Continuing the series about our bikes and why we ride them…this is Pat’s Whyte Caledonian set up for his daily commute to the Whyte R & D facility.
What a work horse, design and function in the ideal commuting package.
“I got it to test ride a non-spec sample front fork, then went back to the standard fork and carried on riding around town. Just added mudguards and a rear rack and it’s been a very reliable steed. The disc brakes work great, ideal for quick stops when carrying a lot of luggage around. Tyres have had very few punctures (glass chips mostly). Still on original brake pads and chain, after 18 months continual use and just some extra chain oil now and again. It still feels nearly as “tight” as a brand new bike”.
I recently dropped off a Whyte Coniston with Rob Penn, Author of “It’s all about the bike” – The Pursuit of happiness on two wheels, later made into a documentary for the BBC.
He is shooting a new film and will be riding a Coniston all over the UK…watch this space.
The latest Cycle Scheme magazine is out this week and the Whyte Caledonian features on the cover, has a double page review and is included as an example Cycle Scheme package bike.
See it all here in the digital version…
Here’s the latest from our London blogger…a new and happy cyclist.
Still cold, but more motivation…
With the snow firmly behind us, my excuses were wearing thin, so I donned the thermal base layers and put my bike to the test with some serious (ish) commuting…
Overall my first impressions have been reinforced and I’m rather taken with my new wheels.
First up the geometry. The comfortable position really gives me confidence in the traffic. I find it provides great visibility and allows for excellent manoeuvrability in the traffic which is vital given my commute takes me across London town.
Another boon are the excellent disk brakes which I am frequently grateful for when having to react to erratic pedestrians or traffic. They really do stop the bike rapidly and feel like a significant upgrade over the brakes that typically come as standard in this price range.
I also like the hybrid tyres, which strike an excellent balance between rolling resistance and stability. This feeling of stability is enhanced by the front suspension. Its no downhill bike in terms of suspension travel, but it does a good job of softening the worst of the surface. Given the state of our nations roads currently any help in this direction is appreciated.
So in summary I am extremely happy with my Whyte Malvern as a commuting tool. Its comfortable, stable and the disk brakes are a real highlight. It may be a ‘hybrid’ but it doesn’t feel compromised in any respect on the road.
Read the latest from www.road.cc @
All in all, there’s little to dislike about a bike that offers a relaxed but sporty ride, is versatile enough to genuinely cope with all but the most hardcore off-road riding, looks good and makes you smile. For £849, that’s a lot of bike for your money in my book.
A versatile, great looking bike, genuinely capable of handling all terrains with ease. And guaranteed to make you smile.
Here at Whyte World we love the Coniston, it is the ultimate utility bike, light and stylish for commuting the streets yet comfortable and robust for trails and by-ways. We have raced CX races, toured with panniers, commuted in the city and hammered endless miles of towpaths on this bike! Complete with proper MTB components and geometry the Coniston is able to handle both rolling bridleways and technical forest trails. We have fitted 38mm CX tyres for trails and slicks for Urban riding…this bike screams use me and if you only have room for one bike, one absolute work horse that is light weight, brilliantly specced and with stylish clean lines, then the Coniston is for you.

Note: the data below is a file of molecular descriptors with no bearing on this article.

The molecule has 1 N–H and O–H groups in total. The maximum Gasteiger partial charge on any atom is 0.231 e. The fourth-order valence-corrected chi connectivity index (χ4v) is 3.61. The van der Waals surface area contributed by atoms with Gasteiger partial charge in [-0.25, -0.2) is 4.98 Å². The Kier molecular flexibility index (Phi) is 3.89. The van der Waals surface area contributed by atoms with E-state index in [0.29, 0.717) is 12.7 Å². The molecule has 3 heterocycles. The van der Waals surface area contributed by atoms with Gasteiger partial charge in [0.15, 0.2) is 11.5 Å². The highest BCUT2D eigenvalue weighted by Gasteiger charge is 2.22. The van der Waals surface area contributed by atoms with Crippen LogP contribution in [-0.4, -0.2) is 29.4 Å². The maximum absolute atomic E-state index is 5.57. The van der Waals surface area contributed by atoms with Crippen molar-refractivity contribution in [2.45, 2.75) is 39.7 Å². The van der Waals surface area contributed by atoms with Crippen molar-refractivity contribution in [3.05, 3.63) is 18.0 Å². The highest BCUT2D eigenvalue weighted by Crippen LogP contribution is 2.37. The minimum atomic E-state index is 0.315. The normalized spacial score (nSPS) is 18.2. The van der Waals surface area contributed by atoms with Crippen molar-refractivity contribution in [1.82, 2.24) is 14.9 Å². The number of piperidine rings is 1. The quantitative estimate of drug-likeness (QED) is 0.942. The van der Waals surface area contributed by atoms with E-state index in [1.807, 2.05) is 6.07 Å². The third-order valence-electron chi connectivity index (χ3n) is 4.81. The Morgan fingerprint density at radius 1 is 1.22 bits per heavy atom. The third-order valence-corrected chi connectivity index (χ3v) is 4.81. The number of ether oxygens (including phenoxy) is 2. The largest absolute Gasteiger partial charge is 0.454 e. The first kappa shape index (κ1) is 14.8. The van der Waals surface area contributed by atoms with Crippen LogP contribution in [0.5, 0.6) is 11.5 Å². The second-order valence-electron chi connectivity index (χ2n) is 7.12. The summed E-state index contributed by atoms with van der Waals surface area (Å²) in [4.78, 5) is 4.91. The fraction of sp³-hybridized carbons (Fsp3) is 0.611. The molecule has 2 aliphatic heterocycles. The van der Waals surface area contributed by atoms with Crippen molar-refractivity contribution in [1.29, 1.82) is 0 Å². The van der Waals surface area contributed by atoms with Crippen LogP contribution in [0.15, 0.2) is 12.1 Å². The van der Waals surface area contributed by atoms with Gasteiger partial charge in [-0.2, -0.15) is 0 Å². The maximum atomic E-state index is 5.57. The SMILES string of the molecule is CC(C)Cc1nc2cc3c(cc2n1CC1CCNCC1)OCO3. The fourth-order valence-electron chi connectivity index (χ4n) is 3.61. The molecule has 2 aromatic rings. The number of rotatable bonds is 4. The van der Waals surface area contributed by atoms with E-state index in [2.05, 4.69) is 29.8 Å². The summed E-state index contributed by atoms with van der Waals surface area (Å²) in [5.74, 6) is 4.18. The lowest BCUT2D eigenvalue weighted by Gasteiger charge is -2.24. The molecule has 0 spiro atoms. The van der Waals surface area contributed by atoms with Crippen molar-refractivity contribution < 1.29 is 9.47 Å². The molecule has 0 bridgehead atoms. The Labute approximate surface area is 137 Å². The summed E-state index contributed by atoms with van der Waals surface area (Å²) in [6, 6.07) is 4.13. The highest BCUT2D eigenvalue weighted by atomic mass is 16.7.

What an adventure bike…
Next stop for the Coniston, touring with the CTC.
The Coniston commute continued this morning on a frosty towpath, this bike really turns my daily ride into an adventure; mixing up trails with traffic hopping and dis-used rail way lines.
The Coniston really opens up so many possibilities both in the city and countryside. I am beginning to think of it as my “freedom bike”, which allows me to get away from the traffic and see parts of the city and surrounding countryside that I don’t normally see. This happens at speed, in comfort and with style
These photo’s are from Sustrans route # 4 along the Thames from Chiswick to Barnes Bridge and Fulham and then back toward Richmond. A combination trail of hard pack, tarmac and mud (in uber sloppy conditions), ideal terrain for the C7 with 700c fast rolling tyres, comfortable MTB geometry and lock out suspension fork.
The C7 series of adventure bikes are perfect for this kind of riding; whether you are riding the tow path mixed with tarmac while commuting, riding forest trails to the pub with a child seat or touring the Alps with trailer or panniers the Coniston, Caledonian or Malvern can do it all in style.
Whyte are new to the urban bikes game so you might expect them to be doing a bit of learning in the first model year of their C7 (multi terrain) and R7 (road) ranges. There’s no feeling that the £1,099 Coniston is half cooked though, it’s a versatile all-rounder that’s fun to ride and up for the dirt as much as the tarmac.